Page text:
Chrysopogon fulvus (Spreng.) Chiov.
Family: Poaceae
Chrysopogon fulvus image

Plants perennial; cespitose, not stoloniferous. Culms 20-80(120) cm, geniculately ascending. Leaves mostly basal; sheaths glabrous; ligules 0.2-0.5 mm, membranous, ciliolate; blades 2-30 cm long, 2-3(9) mm wide, mostly glabrous or puberulous adaxially, bases sometimes with hispid hairs. Panicles 4-8(16) cm long, 1.5-3 cm wide, ovate, with many branches; branches 3-7 cm, sharply ascending, capillary, naked basal portions 2-6 cm, puberulous, terminating in a rame; rames with a triplet of spikelets. Sessile spikelets 3.5-5.2(8) mm (including the callus); calluses 0.7-1.5 mm, sharp, setose, hairs 1.5-1.9 mm, golden; lower glumes laterally compressed, smooth, hispidulous distally, acute; upper glumes with a dorsal fringe of hairs, awns 4.1-5.3(10) mm; upper lemmas awned, awns 2-3 cm, slightly geniculate, column twisted, puberulous, hairs 0.2-0.4 mm. Pedicels 1-2.5 mm, setose on the edges, hairs 3-4.9 mm. Pedicellate spikelets 2.5-8 mm; lower glumes muticous or awned, awns to 0.7 cm. 2n = 40.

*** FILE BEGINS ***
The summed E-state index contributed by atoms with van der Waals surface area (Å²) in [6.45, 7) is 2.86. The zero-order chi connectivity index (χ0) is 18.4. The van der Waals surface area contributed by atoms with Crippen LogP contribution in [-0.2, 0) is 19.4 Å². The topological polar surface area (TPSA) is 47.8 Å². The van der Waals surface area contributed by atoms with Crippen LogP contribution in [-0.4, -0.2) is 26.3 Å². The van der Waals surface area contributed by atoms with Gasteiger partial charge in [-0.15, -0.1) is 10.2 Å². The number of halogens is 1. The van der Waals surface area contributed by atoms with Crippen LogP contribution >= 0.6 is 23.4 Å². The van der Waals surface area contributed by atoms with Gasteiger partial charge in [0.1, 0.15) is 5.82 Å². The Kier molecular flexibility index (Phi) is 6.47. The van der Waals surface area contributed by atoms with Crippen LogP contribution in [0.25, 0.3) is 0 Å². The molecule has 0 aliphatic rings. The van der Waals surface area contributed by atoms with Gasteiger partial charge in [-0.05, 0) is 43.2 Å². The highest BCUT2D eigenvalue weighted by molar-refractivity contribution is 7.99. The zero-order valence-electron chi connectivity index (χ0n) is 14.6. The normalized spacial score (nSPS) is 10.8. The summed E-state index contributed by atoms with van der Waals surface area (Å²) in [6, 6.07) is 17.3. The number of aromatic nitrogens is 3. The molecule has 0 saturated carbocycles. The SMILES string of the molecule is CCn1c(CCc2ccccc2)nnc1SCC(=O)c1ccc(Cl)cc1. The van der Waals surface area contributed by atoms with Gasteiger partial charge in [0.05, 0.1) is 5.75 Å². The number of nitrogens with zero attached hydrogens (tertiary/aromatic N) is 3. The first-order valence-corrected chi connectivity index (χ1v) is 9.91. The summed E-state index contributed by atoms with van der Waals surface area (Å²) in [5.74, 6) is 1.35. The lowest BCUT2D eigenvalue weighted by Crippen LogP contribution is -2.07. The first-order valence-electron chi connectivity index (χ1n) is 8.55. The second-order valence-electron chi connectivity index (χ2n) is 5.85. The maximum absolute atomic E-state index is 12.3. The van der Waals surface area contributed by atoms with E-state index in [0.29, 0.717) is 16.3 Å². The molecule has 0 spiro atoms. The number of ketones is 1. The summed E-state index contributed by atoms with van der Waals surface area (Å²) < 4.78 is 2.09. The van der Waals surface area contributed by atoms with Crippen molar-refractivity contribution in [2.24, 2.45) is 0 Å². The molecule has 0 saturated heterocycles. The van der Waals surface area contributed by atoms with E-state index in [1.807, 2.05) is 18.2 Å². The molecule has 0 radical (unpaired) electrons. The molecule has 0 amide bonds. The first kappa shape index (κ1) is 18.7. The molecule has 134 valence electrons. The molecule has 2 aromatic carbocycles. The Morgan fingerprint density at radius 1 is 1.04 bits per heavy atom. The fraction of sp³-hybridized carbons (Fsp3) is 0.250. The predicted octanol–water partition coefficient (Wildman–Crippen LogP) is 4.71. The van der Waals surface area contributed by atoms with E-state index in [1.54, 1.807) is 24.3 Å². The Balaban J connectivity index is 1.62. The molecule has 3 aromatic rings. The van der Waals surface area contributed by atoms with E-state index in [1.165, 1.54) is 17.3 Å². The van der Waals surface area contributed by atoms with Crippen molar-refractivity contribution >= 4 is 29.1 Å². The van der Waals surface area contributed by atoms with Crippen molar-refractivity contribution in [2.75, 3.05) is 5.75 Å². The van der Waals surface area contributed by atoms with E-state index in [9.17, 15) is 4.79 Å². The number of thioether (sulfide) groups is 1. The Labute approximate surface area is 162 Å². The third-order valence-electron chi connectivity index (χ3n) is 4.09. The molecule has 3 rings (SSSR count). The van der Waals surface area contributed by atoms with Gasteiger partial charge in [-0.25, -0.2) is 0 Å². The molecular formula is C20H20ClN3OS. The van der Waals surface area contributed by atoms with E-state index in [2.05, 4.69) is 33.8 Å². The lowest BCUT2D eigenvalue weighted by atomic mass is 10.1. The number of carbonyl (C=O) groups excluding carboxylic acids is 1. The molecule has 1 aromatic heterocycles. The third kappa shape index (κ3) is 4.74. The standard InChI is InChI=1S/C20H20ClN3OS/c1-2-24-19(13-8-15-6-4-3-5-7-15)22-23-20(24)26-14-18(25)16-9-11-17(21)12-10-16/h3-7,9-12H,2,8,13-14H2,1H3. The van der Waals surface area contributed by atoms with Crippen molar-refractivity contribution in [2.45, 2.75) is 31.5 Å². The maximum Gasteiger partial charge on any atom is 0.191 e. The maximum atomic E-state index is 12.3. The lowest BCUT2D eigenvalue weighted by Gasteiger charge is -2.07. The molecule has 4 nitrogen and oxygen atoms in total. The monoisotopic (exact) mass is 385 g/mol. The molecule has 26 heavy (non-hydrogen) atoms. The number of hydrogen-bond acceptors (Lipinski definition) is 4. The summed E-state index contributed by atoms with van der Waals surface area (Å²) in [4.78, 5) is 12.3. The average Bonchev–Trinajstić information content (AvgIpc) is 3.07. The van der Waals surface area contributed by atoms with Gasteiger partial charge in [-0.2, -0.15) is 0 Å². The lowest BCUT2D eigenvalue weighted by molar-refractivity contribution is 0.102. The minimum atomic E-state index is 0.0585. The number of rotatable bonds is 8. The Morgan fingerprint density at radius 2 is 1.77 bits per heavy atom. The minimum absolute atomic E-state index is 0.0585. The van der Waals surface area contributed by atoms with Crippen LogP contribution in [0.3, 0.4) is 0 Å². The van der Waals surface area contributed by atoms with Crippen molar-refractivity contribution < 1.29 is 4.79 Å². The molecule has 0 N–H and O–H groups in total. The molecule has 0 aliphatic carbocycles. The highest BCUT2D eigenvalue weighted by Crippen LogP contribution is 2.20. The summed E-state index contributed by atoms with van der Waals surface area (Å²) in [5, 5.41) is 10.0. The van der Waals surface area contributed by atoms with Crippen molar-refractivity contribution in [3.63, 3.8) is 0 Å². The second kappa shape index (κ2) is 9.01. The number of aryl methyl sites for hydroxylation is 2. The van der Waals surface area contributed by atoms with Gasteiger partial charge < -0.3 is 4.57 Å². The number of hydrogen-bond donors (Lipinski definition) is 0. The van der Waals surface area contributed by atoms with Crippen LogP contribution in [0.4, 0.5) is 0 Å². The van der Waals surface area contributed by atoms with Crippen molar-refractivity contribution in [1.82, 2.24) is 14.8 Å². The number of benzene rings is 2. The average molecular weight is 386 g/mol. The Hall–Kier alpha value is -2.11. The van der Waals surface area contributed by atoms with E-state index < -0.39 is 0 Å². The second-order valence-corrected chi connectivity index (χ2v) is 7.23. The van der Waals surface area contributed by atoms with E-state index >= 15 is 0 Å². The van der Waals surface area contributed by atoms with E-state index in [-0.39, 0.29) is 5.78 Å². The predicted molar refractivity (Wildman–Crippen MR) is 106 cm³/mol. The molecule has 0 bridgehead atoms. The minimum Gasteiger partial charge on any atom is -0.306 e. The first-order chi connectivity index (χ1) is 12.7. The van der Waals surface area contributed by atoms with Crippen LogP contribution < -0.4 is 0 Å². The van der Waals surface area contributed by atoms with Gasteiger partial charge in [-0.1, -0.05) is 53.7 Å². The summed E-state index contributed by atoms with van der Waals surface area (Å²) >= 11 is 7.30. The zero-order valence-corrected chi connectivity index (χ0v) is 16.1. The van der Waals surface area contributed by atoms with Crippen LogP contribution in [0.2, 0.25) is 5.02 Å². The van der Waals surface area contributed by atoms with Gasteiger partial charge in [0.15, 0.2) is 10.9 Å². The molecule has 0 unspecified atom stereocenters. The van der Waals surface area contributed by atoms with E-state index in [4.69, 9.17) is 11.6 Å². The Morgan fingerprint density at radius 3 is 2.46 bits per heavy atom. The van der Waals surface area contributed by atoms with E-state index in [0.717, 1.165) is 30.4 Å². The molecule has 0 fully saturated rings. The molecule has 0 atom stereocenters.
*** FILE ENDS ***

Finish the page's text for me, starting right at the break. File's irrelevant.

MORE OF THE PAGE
Chrysopogon fulvus is native from southern India to Thailand, where it is considered a good forage grass. It was grown at the experiment station in Gainesville, Florida, and subsequently found in adjacent flatwoods as an escape.